Preliminary evidence from experimental animal models has suggested that doxycycline may be effective in preventing or slowing the progression of osteoarthritis (OA), perhaps through its ability to modulate the activity of cartilage-degrading matrix metalloproteases (MMPs). Despite this encouraging animal evidence, no studies have investigated doxycycline in humans with, or at risk for, OA. Here, Brandt et al (Arthritis Rheum 2005;52(7): 2015) examine the potential for doxycycline to slow the progression of unilateral knee OA in obese women.
Obese women 45 to 64 years of age with radiographic evidence of moderate (K/L grade 2 or 3) unilateral knee OA were randomized to receive doxycycline 100 mg twice daily or matched placebo for 30 months. Adherence was assessed via electronic monitors affixed to the study drug containers. The primary outcome measure was the change in joint space width (JSW) in the medial tibiofemoral compartment for both the index and contralateral knees. JSW was measured via fluoroscopically positioned semi-flexed radiographs of the knees, obtained at baseline, 16 and 30 months. Supine lateral knee radiographs and skyline (patellofemoral) radiographs were also obtained at these time points.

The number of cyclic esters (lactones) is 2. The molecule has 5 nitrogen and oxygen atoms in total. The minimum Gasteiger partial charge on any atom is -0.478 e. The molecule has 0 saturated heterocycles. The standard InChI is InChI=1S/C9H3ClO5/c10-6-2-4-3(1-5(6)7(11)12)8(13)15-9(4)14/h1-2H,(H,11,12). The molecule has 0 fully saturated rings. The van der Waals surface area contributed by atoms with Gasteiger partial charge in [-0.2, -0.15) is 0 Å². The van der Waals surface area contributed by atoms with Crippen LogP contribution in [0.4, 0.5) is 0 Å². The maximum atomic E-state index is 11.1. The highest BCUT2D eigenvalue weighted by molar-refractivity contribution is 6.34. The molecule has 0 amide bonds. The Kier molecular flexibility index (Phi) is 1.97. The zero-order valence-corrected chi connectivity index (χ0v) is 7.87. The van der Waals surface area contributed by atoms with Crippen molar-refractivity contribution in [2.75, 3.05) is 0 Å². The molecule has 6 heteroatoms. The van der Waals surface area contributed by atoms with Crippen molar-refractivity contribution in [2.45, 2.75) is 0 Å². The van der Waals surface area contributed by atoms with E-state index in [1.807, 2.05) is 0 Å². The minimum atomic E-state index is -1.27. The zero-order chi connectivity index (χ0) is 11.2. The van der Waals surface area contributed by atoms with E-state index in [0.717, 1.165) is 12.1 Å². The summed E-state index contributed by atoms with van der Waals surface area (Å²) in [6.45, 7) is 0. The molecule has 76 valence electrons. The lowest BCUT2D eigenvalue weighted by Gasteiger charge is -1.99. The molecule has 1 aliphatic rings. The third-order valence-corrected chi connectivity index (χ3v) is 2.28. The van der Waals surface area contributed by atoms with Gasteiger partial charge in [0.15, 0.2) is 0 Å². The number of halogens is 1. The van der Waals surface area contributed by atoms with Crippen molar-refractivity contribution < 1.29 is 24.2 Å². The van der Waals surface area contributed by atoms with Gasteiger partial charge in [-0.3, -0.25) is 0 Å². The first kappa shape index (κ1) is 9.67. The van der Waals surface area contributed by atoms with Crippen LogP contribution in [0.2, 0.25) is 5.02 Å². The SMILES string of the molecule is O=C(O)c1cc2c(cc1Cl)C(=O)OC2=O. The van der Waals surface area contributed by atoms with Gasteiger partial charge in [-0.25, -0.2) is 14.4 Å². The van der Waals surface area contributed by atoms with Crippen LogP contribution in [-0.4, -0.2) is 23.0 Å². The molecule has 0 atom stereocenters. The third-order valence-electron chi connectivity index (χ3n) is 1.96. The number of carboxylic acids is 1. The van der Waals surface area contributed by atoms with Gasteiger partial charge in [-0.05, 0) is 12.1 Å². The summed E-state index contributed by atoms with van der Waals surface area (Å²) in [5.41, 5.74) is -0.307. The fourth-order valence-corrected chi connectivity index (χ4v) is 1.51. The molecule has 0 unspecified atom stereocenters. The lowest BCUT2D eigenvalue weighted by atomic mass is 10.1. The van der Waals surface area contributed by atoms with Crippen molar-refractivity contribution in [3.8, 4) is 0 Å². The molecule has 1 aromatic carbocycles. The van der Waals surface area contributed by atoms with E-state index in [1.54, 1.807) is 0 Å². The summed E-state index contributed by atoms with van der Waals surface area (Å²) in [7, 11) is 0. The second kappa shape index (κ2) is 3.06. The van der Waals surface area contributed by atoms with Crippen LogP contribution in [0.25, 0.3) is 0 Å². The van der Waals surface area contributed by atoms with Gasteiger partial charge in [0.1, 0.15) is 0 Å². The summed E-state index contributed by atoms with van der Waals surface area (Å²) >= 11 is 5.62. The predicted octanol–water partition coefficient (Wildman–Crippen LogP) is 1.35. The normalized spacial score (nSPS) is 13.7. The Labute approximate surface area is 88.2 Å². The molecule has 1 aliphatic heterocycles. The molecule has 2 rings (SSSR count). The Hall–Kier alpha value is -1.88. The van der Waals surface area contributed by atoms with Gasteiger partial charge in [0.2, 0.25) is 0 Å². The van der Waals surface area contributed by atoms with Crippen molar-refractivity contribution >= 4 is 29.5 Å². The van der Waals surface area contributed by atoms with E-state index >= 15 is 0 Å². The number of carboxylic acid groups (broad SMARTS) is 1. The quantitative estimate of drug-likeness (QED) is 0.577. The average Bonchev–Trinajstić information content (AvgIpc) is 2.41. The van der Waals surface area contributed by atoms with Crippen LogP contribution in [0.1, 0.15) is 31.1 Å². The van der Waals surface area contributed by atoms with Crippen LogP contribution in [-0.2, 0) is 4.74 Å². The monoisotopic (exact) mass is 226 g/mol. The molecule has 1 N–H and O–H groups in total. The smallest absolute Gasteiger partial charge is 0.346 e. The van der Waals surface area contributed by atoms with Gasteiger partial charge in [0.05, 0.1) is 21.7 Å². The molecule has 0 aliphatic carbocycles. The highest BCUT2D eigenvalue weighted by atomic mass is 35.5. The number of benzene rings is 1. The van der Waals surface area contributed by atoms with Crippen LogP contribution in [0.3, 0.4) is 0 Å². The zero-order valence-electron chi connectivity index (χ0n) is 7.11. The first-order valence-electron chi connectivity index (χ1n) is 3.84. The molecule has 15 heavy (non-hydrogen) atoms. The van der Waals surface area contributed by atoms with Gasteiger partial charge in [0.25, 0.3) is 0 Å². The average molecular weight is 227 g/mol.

Continuation of all prescription and/or over-the-counter medications was permitted throughout the trial. However, NSAIDs and analgesics were required to be washed out prior to each 6 month clinical assessment. 6 month clinical assessments included patient-reported pain and disability in both the index and contralateral knees, including the Western Ontario and McMaster Universities Osteoarthritis Index (WOMAC) questionnaire and rating of knee pain after a 50-foot walk test.
Results: 431 subjects were randomized to receive either doxycycline (n=218) or placebo (n=213). 81% of randomized subjects were Caucasian with a mean age of 55 years and a mean BMI of 36.7 kg/m2. Baseline knee pain scores were low, with a mean WOMAC pain score of 10.8 (scale 5-25). 60% of subjects were taking NSAIDs, 30% acetaminophen, and only 7% narcotic analgesics for knee pain. 26% of subjects were not taking any analgesics for knee pain. 24% of patients randomized to either group took glucosamine (with or without chondroitin) at some point in the trial. Demographic variables, knee pain and function scores, and analgesic medications used were balanced between the doxycycline and placebo groups.
307 subjects (71%) completed 30 months of study medication. Subjects who discontinued early had significantly higher mean baseline knee pain and function scores. 60% of the patients who discontinued early returned for 30-month radiographic assessments, which were analyzed with those who completed the protocol with adjustment for differences in periods of therapeutic coverage.
|Index Knee||Contralateral Knee|
|Mean change in JSW
at 16 mos
|Mean change in JSW
at 30 mos
Doxycycline appeared to have no effect on progression of joint space narrowing in the contralateral knee, even in subjects with the smallest difference in JSW at baseline between the index knee and contralateral knee.